File size:
2 MB
Age Range:
13 - 18 Years

Meet the Author

Benjamin Bergen is an Associate Professor in the Cognitive Science Department at the University of California, San Diego, where he directs the Language and Cognition Lab. Bergen is an active researcher in cognitive linguistics and cognitive science, with over 40 publications and 60 presentations in the two fields. He is regularly invited to lecture in the U.S. and abroad. His work has been featured in The Atlantic, New Scientist, and Science News.

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Louder Than Words: The New Science of How the Mind Makes Meaning 5 out of 5 based on 0 ratings. 1 reviews.
KenTeach More than 1 year ago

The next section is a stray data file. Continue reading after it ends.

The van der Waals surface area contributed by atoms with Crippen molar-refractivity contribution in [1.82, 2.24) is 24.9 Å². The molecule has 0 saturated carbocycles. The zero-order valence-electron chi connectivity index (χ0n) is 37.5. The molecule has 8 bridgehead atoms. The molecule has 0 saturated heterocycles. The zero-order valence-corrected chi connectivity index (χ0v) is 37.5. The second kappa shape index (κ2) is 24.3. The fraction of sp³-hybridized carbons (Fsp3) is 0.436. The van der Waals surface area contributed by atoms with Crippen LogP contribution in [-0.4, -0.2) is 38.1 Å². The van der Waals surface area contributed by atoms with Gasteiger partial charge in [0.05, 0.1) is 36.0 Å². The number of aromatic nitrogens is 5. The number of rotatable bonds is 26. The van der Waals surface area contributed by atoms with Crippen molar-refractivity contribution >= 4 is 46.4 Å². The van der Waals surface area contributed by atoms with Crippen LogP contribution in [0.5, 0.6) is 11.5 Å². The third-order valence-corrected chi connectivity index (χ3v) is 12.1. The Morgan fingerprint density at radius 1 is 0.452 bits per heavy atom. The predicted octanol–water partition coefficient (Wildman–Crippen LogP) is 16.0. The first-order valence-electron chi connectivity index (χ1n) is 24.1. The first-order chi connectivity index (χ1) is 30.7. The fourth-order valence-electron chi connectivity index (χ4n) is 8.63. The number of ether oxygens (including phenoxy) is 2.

I'm a teacher - I teach 8th grade English - and I'm sure I don't understand the implications of everything Bergen writes about in this book. What I did understand, though, was exciting enough.  As I was reading this book, I could not help myself from stopping my colleagues in the hall of my school to tell them of some revelation I'd just read. Did you know that when you read a sentence about someone picking up, say, a glass, that the part of your brain that controls your hand and arm is activated? Cognitive scientists call this embodied simulation, and it may be the mechanism through which we understand and make meaning from what we see and read. Bergen does a terrific job of clearly explaining Lakoff and Johnson's metaphor theory (every teacher should also read their book, "Metaphors We Live By"). I don't know how you could read this book and not change your conception of how humans make meaning and why some students "get it" while others don't. Cognitive science is on the cusp of changing the way we think about teaching and learning. Read this book if you want to truly understand how the brain works to make meaning.